We are getting closer to a fully-functioning version of the music system we will be using for Lacuna Passage, which means we are also closer to a public release for the Unity Asset Store. Today we put together this small video to demonstrate some of the basic features of the system. We are looking for feedback and suggestions. Check out our Unity forum post for more details.
Today marks the one year anniversary of our success on Kickstarter! We love the support we have gotten from all our backers in the last year and now we want to give a full rundown of where we are in the development process for Lacuna Passage. This is our State of the Game Address...
The amount of art content required for Lacuna Passage is a pretty massive undertaking for such a small team, but we are making great progress, especially now that we have another full-time team member dedicated to 3D art. Spencer has been hard at work lately with our other part-time team members Jeremy and Cameron on the internal designs of the Foundation Base Habitat, one of several human structures in the game. Below you can see some work-in-progress shots of the main habitat.
Obviously there is still a fair amount of work to be done here, but you can start to get a sense for the space and how it will appear in the final game. We have also been testing out lightmapping for the light and shadow effects you see in these screenshots. Even these very early tests seem extremely promising. I think the finished product should be a compelling location among many that you will inhabit during the game. We would like to do more frequent blog posts in the future showing art progress including some tutorials on how to achieve the effects we are creating.
We also continue to refine our terrain creation process and our surface textures. The planet Mars is as much a character in Lacuna Passage as Jessica Rainer is, so we want the terrain you explore to be as detailed as possible.
Our team members contributing to the story have been doing some amazing work. Unfortunately this is one aspect of development that we can't really share with you. We want each of you to experience the narrative without spoiling any details. We did hold a writing contest a few months ago though, so if you haven't read the winning entries yet make sure to check them out.
Our primary gameplay systems have seen some major improvements in the last few months and we have been chronicling our progress in our devlog. Here's a recap of where we are with some relevant links to previous posts:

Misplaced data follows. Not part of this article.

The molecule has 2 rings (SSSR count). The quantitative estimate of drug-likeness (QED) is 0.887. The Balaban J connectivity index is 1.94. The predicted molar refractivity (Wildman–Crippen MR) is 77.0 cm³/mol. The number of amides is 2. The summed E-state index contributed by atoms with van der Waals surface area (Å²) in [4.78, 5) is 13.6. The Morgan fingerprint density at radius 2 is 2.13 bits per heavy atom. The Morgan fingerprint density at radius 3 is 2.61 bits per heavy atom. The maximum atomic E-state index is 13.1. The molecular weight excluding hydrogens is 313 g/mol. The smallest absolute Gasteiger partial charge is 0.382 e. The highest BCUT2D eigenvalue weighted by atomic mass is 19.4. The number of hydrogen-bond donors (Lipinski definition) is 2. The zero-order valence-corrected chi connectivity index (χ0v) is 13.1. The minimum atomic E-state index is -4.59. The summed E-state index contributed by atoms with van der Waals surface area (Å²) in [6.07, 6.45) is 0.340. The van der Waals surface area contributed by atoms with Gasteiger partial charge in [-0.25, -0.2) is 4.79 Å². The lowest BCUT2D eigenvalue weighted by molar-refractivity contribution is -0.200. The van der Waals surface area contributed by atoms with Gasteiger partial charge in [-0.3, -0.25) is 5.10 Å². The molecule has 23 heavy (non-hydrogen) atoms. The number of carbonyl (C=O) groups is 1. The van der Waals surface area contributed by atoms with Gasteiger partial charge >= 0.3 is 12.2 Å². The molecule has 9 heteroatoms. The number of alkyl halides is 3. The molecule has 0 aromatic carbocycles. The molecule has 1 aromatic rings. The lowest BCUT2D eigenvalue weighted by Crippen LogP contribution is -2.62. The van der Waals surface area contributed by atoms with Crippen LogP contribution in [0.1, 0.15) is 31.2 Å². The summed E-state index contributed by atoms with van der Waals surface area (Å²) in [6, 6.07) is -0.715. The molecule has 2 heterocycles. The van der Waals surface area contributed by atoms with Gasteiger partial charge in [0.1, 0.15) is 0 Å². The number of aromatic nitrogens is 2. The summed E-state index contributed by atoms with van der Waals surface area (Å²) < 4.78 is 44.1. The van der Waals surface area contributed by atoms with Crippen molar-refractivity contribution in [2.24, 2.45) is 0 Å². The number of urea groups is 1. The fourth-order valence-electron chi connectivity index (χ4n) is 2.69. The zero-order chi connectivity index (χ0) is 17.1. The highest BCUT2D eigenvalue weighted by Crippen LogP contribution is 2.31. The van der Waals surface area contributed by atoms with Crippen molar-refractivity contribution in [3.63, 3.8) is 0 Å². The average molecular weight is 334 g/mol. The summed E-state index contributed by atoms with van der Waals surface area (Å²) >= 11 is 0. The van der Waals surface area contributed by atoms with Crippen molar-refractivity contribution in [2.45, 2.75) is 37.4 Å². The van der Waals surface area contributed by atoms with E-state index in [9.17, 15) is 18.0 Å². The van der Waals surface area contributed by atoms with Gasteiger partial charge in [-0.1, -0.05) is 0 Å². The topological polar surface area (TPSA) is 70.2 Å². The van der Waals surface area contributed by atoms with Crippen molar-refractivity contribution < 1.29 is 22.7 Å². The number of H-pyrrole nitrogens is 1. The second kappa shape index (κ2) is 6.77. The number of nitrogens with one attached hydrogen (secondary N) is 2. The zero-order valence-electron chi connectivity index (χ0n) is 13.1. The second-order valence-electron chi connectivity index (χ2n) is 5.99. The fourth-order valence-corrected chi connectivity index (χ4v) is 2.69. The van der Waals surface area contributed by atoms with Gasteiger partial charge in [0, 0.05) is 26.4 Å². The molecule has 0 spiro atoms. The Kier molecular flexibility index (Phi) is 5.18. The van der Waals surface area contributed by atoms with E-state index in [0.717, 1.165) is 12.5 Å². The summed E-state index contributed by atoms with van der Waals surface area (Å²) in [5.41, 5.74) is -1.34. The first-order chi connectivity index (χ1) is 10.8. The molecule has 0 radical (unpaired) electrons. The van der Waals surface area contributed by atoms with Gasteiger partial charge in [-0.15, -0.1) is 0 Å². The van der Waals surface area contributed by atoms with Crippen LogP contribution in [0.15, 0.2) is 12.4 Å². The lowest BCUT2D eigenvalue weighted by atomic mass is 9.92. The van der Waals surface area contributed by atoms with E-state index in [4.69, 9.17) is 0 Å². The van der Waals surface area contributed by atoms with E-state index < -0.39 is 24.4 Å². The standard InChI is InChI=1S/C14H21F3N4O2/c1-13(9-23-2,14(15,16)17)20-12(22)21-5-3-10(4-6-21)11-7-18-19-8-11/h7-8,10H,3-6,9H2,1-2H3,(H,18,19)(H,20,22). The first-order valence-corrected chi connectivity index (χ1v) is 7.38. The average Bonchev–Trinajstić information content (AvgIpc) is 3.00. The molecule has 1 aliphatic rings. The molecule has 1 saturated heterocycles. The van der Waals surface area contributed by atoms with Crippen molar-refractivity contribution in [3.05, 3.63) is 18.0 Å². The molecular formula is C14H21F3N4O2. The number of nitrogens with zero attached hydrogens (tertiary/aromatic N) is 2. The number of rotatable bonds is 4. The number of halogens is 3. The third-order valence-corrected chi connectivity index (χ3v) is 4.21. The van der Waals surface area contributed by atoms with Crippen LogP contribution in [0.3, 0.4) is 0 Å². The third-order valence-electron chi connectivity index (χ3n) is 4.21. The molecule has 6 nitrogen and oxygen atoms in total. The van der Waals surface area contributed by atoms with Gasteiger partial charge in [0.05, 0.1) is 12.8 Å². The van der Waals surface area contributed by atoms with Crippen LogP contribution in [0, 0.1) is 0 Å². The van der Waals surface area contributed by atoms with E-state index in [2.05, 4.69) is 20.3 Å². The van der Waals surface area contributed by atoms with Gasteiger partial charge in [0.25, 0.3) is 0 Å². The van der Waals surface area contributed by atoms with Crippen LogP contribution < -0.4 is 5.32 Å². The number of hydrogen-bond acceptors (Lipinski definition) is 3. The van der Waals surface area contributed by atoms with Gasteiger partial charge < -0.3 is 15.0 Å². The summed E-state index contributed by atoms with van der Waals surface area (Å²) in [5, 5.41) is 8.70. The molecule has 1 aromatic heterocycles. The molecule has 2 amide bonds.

- The Photography system is nearly complete
- The Time-of-Day system has been rewritten
- The basic components of the Survival system are in place
- We have recently started working on our item/inventory system
- The Dynamic Music system is looking good and will be on the Unity Asset Store when finished
- Oculus Rift support is coming along nicely (DK1 only for right now)
Most of the music you have heard so far has been a proof of concept. We are waiting until some of the story scenarios are more concrete before working on final compositions. The features we continue to add to the Dynamic Music system will also influence the final soundtrack.
When we were preparing to attend the Game Developers Conference earlier this year we put together a small demo of Lacuna Passage that we called Prologue. This helped us have something to show a few journalists and other interested parties. The feedback we got was great, but we knew that there was a lot that needed to be done before showing the demo to players.
Just earlier this month we attended the Midwest Game Developers Summit with a new and improved Prologue demo at our own booth. We made a post about our experience there a couple weeks ago which you can read here. The response we got was excellent (someone was even nice enough to write about us) and we returned home with a renewed vigor that has kept us pumping ever since. Make sure to check out some of the amazing in-game photos that players took from the conference.
I also gave a talk at the MGDS called "AAA" Indie: Big Games with Small Teams and Tiny Budgets. It's about 30 minutes long and gives some additional insight into the development of Lacuna Passage to help other aspiring indie devs. I got some great feedback from the talk so I posted the whole thing online (though you will want to watch with captions because the audio isn't great).
MEMENTO AND SIGNATURE BACKERS
Right now we are focused on creating core game-related content, but we will be contacting Memento and Signature Backers in the future when we are ready to add in these special backer rewards. We are very excited to integrate some of our supporters into the game in a very personal way.
The Bad News: It’s becoming obvious to us that we will not have the game completed by our original estimate of December 2014. We hope that none of you feel misled. We were honest up front when we told you that we were not experienced game developers, and this is a side effect of that, but...
The Good News: We WILL finish this game. We will NOT disappear. We won’t run out of funding anytime soon. We will continue to share regular updates and get the game to you as soon as we can. We want this game to be something special by the time it gets to you. Thank you for your patience and support.
If you are feeling extra generous, you can actually donate additional funding now through our website to help us secure even more resources to finish development (voice artists, 3D artists, software licenses, etc). And don’t forget, you can also preorder additional copies of the game for your friends and family. Every little bit helps!